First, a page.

In December 2023, the Council of the European Union, the European Commission and the European Parliament reached an agreement on the proposed reform of the EU legislation on the classification, labelling and packaging of chemicals (CLP).

Introduced in 2008, the CLP Regulation sets out how the EU classifies and communicates about the hazardous properties of chemical substances and mixtures. The CLP has created a harmonised process for the identification and labelling of the hazardous properties of substances, which applies across all sectors and uses.

One of the main aims of the CLP is to determine whether a substance or mixture meets the classification criteria to be considered as hazardous for human or environmental health. It is therefore an essential aspect of hazard communication throughout the manufacturing, use, distribution and trade of chemicals. Under sectoral chemicals legislation, the existence of a CLP classification can trigger specific actions, including bans and restrictions. Proper hazard identification under CLP is key to guaranteeing high levels of health protection, efficiency and coherence across all EU chemicals legislations.

CLP Reform

The 2008 CLP relied heavily on companies to provide information, often at the disfavour of independent peer-reviewed data. Moreover, because toxicity studies provided by companies in the hazard classification procedure are not publicly available, it is difficult for independent scientific observers and civil society to meaningfully scrutinise the process.

The European Chemicals Strategy for Sustainability (CSS) (2020) acknowledges some of the limitations of the 2008 CLP Regulation and committed to introducing new hazard classes, amending the regulation to give the European Commission the mandate to initiate harmonised classification and for assessing existing toxicity criteria.

On 19 December 2022, the European Commission published its proposal to amend the 2008 CLP Regulation in line with the CSS. The proposal is a crucial step towards more protective and effective EU chemicals legislation. The European Parliament’s Committee on the Environment, Public Health and Food Safety (ENVI) voted in support of the amended draft proposal in September 2023. ENVI’s version was then voted on by the European Parliament in October 2023, with the majority of Members of the European Parliament also supporting the reform. In December 2023, the Council of the European Union, the European Commission and the European Parliament finalised their inter-institutional negotiations on the proposed reform.

HEAL campaigned actively to ensure that a health-protective CLP reform comes into force, and welcomes the outcome of the negotiations:

  • Introduction of new hazard classes for endocrine disrupting-, bioaccumulating-, persistent- and mobile chemicals and the proper referencing of these new classes throughout the text.
    • The 2008 CLP Regulation failed to appropriately address some very important endpoints, such as endocrine disruption, neurotoxicity and immunotoxicity. On the environmental side, hazard classes for persistence, bioaccumulation and toxicity (PBT/vPvB) and persistence, mobility, and toxicity (PMT/vPvM) were also missing. As a consequence, substances with such properties could be placed on the market without being properly identified and without information provision for workers and consumers.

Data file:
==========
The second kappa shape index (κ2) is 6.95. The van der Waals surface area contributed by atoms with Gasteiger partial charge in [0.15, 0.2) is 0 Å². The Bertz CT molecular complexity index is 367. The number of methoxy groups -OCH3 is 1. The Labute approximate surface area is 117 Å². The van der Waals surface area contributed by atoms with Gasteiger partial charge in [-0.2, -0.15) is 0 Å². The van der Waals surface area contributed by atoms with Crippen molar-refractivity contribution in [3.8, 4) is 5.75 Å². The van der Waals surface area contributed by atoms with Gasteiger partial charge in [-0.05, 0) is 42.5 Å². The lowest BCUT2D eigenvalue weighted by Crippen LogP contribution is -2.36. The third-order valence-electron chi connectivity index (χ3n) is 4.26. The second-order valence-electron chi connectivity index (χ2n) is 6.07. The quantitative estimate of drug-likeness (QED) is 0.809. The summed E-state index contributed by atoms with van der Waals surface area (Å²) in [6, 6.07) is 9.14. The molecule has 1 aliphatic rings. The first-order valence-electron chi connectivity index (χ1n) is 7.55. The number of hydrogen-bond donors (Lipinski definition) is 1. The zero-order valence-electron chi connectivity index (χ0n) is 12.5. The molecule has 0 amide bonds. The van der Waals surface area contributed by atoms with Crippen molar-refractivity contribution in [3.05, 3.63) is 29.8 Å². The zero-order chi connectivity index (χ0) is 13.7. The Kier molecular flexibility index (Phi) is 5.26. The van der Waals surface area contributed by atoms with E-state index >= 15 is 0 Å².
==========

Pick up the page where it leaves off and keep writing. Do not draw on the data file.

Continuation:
• Allowing classifications for entire groups of chemicals, instead of one-by-one assessments.
  • Granting the European Commission the power to initiate hazard classification to speed up the identification of harmful substances.
    • Under 2008 legislation, only EU Member States and companies could kickstart the classification process of chemicals. The European Commission was not allowed to propose the classification of a substance, nor propose revisions thereof. Further, the process was slow and not fully transparent.
  • Updating the CLP Regulation to suit the demands of the 21st century, with the inclusion of rules for the use of refill stations, digital labelling and online- and bulk sales.
  • Clarified rules for packaging of products, including relating to the improved display of hazard icons and of information on the outside of the packaging, to enable informed purchasing choices.
  • Incorporation of deadlines and transparency obligations for all stakeholders.
  • When it comes to the contentious issues of the addressing of substances with more than one constituent (MOCS), the institutions agreed on an acceptable compromise. Namely, it maintains the Commission’s proposal to align the treatment of MOCS with the approach currently applying to mixtures, with a derogation for plant-based substances plant extracts, for five years, and the commitment of a review of the scientific evidence by the Commission at the end of this period. HEAL strongly supports such a review after 5 years.

In the long term, HEAL supports a system where toxicity studies of a substance or mixture are no longer provided by companies but are commissioned by an independent institution (for example, the European Chemicals Agency or a public authority), and carried out in independent laboratories. In line with the ‘polluter pays’ principle, the costs should be covered by industry and fed into a fund managed by the independent institution in charge.

In HEAL’s view the system would also benefit from improved guidance in relation to transparency and independence in the classification process (for instance through the development of an independence policy for the authorities involved).

Before the new regulation enters into force, the European Parliament and Council have to formally endorse the finalised text, see the current status on the European Parliament website.